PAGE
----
Thoughts :
Tomb of Empires as a whole is a very smooth ambient album, from my own viewpoint at least. It doesn't feature the harsher aspects that some other dark ambient creations contain but is still great at conjuring hefty mental impressions. It arouses a background feeling of sadness and gloom but with areas of light and air, much like sunlight shining into the darkness of a tomb through some aperture in the ceiling.

This leads me on to the cover image which I have to say is one of the most well-picked I have seen in some time, even to the extent that it coloured what images were likely to arise in my mind as I listened to the album.

I give Tomb of Empires 4/5. As I said above, it takes you on a relatively peaceful journey and evokes periods of oppressiveness and airiness with equal ease, for which it is to be commended. The reason it didn't get a 5 is just down to my own personal taste when it comes to my dark ambient listening. I enjoy more oppressive soundscapes where you feel that you only come up for air after long intervals. This, compared to the ones that inculcate that feeling, was a bit tamer in those regards. Still an excellent listen though, and probably a great starting point for someone who might be less familiar with the sounds of the dark ambient genre.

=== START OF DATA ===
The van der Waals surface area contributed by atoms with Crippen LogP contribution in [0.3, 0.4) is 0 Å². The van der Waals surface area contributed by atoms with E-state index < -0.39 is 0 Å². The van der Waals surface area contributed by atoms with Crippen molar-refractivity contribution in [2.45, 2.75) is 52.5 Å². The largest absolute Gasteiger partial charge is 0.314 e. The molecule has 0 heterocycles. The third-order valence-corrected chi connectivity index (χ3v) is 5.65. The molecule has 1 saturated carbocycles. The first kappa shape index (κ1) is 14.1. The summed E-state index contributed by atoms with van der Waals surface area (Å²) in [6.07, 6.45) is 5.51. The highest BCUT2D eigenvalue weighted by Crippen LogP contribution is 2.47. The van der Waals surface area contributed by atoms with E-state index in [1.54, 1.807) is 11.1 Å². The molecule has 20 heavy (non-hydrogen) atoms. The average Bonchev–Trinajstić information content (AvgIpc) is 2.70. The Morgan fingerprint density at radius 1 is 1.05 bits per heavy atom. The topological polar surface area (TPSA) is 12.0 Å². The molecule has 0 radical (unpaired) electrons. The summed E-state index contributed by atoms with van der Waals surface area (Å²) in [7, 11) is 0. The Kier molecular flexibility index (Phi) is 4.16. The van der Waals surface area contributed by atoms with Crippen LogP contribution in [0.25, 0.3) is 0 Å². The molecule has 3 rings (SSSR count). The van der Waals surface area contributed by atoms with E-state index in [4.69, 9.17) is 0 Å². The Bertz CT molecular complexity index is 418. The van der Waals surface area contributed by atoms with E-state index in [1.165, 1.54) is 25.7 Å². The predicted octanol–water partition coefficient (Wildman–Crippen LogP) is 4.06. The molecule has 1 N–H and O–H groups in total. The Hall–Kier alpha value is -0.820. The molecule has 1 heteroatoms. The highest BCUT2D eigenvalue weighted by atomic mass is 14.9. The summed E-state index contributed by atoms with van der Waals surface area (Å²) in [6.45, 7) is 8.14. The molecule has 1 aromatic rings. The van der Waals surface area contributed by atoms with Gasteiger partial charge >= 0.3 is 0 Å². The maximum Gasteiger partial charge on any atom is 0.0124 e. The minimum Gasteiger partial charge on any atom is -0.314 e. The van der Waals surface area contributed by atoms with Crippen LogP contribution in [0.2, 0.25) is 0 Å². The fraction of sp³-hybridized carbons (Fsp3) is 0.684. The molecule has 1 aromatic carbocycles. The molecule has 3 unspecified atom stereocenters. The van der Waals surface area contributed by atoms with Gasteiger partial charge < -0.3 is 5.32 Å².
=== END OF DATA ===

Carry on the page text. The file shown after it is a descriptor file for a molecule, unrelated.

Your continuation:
Visit here and here for more information and purchasing options.

I was given a free copy for review.

Album Title : Tomb of Empires
Artists: Foundation Hope / Council of Nine / Alphaxone / Coph`antae Tryr
Mastering and Artwork: Simon Heath
Label: Cryochamber
Released: 28th October 2014.

Saturday 25 October 2014

Horror For Less This Halloween!

It is also available on Amazon sites in other regions at a similar discount by searching for my name or the title.

Dark Review - Littlest Lovecraft Presents The Call of Cthulhu

If you’re a fan of H.P. Lovecraft and you happen to have (or know) children who might like his writing, you have probably pondered when the right time to introduce them to the master horror-writer’s works might be. I take a look at Littlest Lovecraft's solution, an adaptation of The Call of Cthulhu aimed at a younger audience. Click here to read my review on Geek Syndicate.

Monday 20 October 2014

Party Slashers

Dungeons and Dragons used to be a harmless game, well, unless you took one of those pointy dice to the eye when a sore loser has a bit of a rage on. In Party Slashers, the risks are a bit more severe as some highschoolers accidentally summon undead mass murderers.